That produced a frisson of worry that eventually became disaster. Mourinho's arrival on the bench minutes before the second half began was a pertinent image of dissatisfaction. As his team idled further at the beginning of the second half, he became a brooding, muttering presence on the touchline.

Andreas Christensen, a teenage prodigy from Chelsea's much-heralded youth set-up, was given a horrid afternoon at right-back. Filipe Morais, who scored Bradford's second, was once in Christensen's shoes as a junior Blue, even turning down a contract extension offer from Mourinho in 2007. Here was a moment of revenge on a manager whom he says never gave him a chance.

Former Chelsea youth product Filipe Morais got a measure of revenge on one of his former managers in Jose Mourinho, whom the player claims never gave him an opportunity to prove himself.

Youngsters like Nathan Ake and Ruben Loftus-Cheek did not join Christensen. Instead, Mourinho called on big guns in midfielders Cesc Fabregas, Willian and eventually Eden Hazard. The Belgian arrived just before Andy Halliday scored Bradford's third goal. There were eight minutes to play, and seven extra minutes added on. Bradford doubled their lead, sending Chelsea humiliatingly, disgracefully out.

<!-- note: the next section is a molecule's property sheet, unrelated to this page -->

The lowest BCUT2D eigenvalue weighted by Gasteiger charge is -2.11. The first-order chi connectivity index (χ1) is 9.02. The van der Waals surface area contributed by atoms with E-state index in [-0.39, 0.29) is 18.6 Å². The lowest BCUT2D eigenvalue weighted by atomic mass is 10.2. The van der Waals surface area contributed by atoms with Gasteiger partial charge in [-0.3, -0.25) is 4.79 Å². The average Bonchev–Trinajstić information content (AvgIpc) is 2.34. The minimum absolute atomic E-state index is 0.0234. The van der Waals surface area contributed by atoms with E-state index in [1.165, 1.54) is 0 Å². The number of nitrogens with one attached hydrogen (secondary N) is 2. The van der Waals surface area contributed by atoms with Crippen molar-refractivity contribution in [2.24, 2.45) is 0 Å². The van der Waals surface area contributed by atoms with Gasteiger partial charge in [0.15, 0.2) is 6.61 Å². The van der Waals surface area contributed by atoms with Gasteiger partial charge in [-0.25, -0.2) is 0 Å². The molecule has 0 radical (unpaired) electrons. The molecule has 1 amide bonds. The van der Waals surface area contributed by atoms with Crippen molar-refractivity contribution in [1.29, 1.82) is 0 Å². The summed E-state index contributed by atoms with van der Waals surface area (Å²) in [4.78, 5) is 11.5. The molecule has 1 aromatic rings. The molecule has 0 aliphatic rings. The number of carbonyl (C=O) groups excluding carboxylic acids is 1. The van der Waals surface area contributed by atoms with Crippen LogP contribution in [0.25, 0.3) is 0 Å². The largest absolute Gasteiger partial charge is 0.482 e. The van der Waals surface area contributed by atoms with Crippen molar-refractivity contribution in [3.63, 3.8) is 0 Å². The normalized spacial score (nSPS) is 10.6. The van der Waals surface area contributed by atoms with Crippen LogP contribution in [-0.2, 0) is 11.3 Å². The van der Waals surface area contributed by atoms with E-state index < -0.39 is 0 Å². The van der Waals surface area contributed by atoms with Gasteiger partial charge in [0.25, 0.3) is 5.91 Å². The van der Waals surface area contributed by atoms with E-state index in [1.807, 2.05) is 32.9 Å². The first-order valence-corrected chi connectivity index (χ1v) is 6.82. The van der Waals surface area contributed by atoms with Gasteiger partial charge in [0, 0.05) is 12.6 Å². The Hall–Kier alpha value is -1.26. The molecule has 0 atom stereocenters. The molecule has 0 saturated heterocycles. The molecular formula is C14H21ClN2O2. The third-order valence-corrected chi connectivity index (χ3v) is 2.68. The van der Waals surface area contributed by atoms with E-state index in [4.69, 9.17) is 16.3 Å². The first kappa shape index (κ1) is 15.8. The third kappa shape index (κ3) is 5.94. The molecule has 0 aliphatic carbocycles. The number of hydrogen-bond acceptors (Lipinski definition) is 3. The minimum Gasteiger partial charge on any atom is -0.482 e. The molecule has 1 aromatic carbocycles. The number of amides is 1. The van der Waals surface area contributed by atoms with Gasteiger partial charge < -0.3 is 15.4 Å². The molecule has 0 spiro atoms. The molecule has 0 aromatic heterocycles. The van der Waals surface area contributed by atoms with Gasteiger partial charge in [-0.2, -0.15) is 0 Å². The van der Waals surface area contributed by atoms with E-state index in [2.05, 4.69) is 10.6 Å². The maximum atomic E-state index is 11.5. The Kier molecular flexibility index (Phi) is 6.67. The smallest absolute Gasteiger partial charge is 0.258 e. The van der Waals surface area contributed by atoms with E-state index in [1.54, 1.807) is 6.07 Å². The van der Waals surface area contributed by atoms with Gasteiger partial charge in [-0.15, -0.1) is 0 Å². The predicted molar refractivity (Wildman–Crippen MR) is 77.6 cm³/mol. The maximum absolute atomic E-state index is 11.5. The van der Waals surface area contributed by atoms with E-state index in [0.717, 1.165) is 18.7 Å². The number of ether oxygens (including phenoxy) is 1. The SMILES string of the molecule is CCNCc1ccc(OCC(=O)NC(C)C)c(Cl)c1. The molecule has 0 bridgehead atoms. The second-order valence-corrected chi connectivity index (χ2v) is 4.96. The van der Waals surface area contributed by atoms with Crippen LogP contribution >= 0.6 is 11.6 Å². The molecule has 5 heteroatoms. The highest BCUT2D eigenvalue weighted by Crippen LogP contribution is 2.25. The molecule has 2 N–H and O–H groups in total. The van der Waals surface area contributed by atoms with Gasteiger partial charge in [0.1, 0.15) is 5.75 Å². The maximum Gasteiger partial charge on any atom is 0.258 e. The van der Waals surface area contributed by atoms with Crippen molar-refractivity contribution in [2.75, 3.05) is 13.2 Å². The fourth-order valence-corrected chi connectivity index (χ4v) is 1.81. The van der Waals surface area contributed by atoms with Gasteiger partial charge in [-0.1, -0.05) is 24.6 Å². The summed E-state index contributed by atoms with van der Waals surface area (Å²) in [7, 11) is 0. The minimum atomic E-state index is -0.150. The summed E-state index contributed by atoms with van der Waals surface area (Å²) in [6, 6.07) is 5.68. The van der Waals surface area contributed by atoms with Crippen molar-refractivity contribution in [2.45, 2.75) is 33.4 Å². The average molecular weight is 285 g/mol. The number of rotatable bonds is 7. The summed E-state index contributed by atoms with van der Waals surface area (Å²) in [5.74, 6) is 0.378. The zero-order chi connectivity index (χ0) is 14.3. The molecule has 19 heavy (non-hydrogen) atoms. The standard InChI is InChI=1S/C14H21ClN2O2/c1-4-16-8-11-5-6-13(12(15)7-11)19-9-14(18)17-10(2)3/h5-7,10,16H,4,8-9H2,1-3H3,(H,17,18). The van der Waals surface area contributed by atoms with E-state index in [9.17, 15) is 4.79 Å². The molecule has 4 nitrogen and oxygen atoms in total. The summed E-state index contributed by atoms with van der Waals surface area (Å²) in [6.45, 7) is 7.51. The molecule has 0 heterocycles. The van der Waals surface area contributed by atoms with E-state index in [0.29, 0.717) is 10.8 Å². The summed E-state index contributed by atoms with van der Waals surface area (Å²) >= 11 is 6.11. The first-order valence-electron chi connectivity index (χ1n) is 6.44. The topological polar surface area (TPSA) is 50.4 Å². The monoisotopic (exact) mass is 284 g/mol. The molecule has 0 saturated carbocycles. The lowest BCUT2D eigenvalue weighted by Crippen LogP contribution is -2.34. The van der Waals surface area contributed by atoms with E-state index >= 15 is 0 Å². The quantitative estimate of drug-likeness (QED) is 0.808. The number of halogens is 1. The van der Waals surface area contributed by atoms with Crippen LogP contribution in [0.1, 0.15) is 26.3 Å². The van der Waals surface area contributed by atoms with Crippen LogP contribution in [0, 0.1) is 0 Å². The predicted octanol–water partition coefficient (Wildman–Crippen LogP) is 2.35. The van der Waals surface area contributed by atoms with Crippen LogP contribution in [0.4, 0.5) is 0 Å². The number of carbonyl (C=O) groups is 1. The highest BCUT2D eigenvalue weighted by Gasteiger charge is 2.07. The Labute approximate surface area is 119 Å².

2. Bradford burn brightly

Mourinho had a formula for avoiding upsets at home to smaller clubs. It brought success during his previous tenure in charge. In 2006 and 2007, Huddersfield Town and Macclesfield Town were given a full-on charm offensive before departing defeated. Huddersfield lost 2-1, and bravely, while Macclesfield, down to 10 men, and level for all of 75 seconds, lost 6-1.